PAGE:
Last week a friend who knows my dogs sent me a link to Wendy Francisco's wildly popular new song, "God and Dog" (more than half a million views at time of writing). G-o-d and d-o-G--two words, one kind of love. "They would stay with me all day; / I'm the one who walks away. / But both of them just wait for me / and dance at my return with glee. / Both love me no matter what ..."
Well, okay. I know that "nor height, nor depth, nor any other creature, shall be able to separate us from the love of God" (Romans 8:39) and that "joy shall be in heaven over one sinner that repenteth" (Luke 15:7). And I've noticed that both Greyfriar's Bobby (pictured at left) and the Old Testament God (not pictured; dislikes graven images) are renowned for their faithfulness. If self-doubting, guilt-ridden YouTube viewers are moved by Francisco's song to consider and perhaps even feel some of God's everlasting love for them (Jeremiah 31:3), she has accomplished a lot.
I'll admit, though, that the song makes me uncomfortable -- not just because of its sticky sentimentality, but also because of its God-as-a-pet-dog theology. The canine metaphor for the relationship between humans and God is nothing new, of course. "Even the dogs under the table eat the children's crumbs," said the Greek woman to Jesus (Luke 7:28). Even pagans can be blessed, if indirectly.
In the early 1800s, theologian and philosopher Friedrich Schleiermacher came up with an idea that the Greek woman might have appreciated: the basis of religion is not reason, creed, or dogma, but rather a feeling of absolute dependence. Schleiermacher's colleague in philosophy, G.W.F. Hegel, famously retorted: "[Then] a dog would be the best Christian, for it possesses this [feeling of absolute dependence] in the highest degree and lives mainly in this feeling" (Crouter, 91).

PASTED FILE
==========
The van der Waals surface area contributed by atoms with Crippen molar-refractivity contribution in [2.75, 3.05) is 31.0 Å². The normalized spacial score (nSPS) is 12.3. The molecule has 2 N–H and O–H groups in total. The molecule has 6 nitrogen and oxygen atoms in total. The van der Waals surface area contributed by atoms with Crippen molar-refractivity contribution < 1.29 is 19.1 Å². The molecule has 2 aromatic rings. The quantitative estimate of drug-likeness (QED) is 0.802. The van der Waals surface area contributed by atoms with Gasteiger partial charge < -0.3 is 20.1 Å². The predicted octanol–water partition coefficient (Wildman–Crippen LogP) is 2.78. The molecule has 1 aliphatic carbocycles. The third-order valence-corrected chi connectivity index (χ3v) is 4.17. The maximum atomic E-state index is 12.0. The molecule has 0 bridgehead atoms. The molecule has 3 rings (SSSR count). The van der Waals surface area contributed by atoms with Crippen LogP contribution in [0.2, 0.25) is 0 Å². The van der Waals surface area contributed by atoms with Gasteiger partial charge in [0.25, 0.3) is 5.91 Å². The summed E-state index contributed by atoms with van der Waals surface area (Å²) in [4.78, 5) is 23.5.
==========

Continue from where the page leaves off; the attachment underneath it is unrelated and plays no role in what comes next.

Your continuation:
Note that in the Greek woman's plea, as in Hegel's wisecrack about Schleiermacher's theology, God is the human and I'm the dog, not the other way around.
Hegel published his comment in 1822. Some 70 years later, rescued opium addict Francis Thompson wrote what would become his most famous poem, "The Hound of Heaven." In it, God has become the dog.
But Thompson's hound is no friendly, if neglected, pet. It's a hunting dog with a one-track mind, a dog you don't want to get involved with if you're a rabbit:
I fled Him, down the nights and down the days;
I fled Him, down the arches of the years;
I fled Him, down the labyrinthine ways
Of my own mind; and in the mist of tears
I hid from Him ...
The hound of heaven doesn't just wait; it pursues with "deliberate speed, majestic instancy." It doesn't wag its tail; it brays at its prey, "How little worthy of any love thou art!"
Read the poem aloud so you can appreciate its relentless rolling cadences. Spoiler: it has a happy ending. But the hound never turns into a poodle.
"God so loved the world" -- though if you do a word search on Bible Gateway, you'll see that the New Testament writers don't mention God's love nearly so often as they point out the love we ought to have for God and one another.
Like the prodigal's father (Luke 15), God waits and rejoices -- but the time in the far country can be terrifying.
My little dogs warm my lap and my heart, lower my blood pressure, and make me get enough exercise -- but I still think that if anyone in the relationship between God and me is a schnorkie or a shih-poo, it isn't God.
LaVonne Neff is an amateur theologian and cook; lover of language and travel; wife, mother, grandmother, godmother, dogmother; perpetual student, constant reader, and Christian contrarian. She blogs at Lively Dust.